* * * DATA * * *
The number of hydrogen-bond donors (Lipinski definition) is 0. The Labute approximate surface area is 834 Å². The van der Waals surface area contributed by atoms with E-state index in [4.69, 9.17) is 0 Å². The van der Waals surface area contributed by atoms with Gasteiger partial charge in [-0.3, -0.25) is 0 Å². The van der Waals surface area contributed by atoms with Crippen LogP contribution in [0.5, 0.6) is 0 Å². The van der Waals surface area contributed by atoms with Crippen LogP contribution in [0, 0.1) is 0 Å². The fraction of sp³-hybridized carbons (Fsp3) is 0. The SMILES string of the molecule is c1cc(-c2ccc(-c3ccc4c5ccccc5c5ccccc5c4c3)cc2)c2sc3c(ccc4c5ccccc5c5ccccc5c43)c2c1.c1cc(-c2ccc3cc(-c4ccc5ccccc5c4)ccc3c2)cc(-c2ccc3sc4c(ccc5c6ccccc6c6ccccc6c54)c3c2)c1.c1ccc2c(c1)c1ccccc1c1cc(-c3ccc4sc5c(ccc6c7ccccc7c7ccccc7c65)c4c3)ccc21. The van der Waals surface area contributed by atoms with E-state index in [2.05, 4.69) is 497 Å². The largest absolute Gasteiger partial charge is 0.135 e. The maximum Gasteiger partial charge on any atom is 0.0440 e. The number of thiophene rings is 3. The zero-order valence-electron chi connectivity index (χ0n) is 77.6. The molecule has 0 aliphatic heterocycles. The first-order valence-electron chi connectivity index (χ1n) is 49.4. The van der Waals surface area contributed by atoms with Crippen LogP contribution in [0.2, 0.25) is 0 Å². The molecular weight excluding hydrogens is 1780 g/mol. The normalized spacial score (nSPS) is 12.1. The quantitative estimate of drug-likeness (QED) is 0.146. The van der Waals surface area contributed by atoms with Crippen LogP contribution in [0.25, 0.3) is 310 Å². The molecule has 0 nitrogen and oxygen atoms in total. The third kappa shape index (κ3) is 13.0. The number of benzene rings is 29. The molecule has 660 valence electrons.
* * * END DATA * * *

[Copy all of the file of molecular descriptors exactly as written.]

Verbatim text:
The number of hydrogen-bond donors (Lipinski definition) is 0. The Labute approximate surface area is 834 Å². The van der Waals surface area contributed by atoms with E-state index in [4.69, 9.17) is 0 Å². The van der Waals surface area contributed by atoms with Gasteiger partial charge in [-0.3, -0.25) is 0 Å². The van der Waals surface area contributed by atoms with Crippen LogP contribution in [0.5, 0.6) is 0 Å². The van der Waals surface area contributed by atoms with Crippen LogP contribution in [0, 0.1) is 0 Å². The fraction of sp³-hybridized carbons (Fsp3) is 0. The SMILES string of the molecule is c1cc(-c2ccc(-c3ccc4c5ccccc5c5ccccc5c4c3)cc2)c2sc3c(ccc4c5ccccc5c5ccccc5c43)c2c1.c1cc(-c2ccc3cc(-c4ccc5ccccc5c4)ccc3c2)cc(-c2ccc3sc4c(ccc5c6ccccc6c6ccccc6c54)c3c2)c1.c1ccc2c(c1)c1ccccc1c1cc(-c3ccc4sc5c(ccc6c7ccccc7c7ccccc7c65)c4c3)ccc21. The van der Waals surface area contributed by atoms with E-state index in [2.05, 4.69) is 497 Å². The largest absolute Gasteiger partial charge is 0.135 e. The maximum Gasteiger partial charge on any atom is 0.0440 e. The number of thiophene rings is 3. The zero-order valence-electron chi connectivity index (χ0n) is 77.6. The molecule has 0 aliphatic heterocycles. The first-order valence-electron chi connectivity index (χ1n) is 49.4. The van der Waals surface area contributed by atoms with Crippen LogP contribution in [0.2, 0.25) is 0 Å². The molecular weight excluding hydrogens is 1780 g/mol. The normalized spacial score (nSPS) is 12.1. The quantitative estimate of drug-likeness (QED) is 0.146. The van der Waals surface area contributed by atoms with Crippen LogP contribution in [0.25, 0.3) is 310 Å². The molecule has 0 nitrogen and oxygen atoms in total. The third kappa shape index (κ3) is 13.0. The number of benzene rings is 29. The molecule has 660 valence electrons.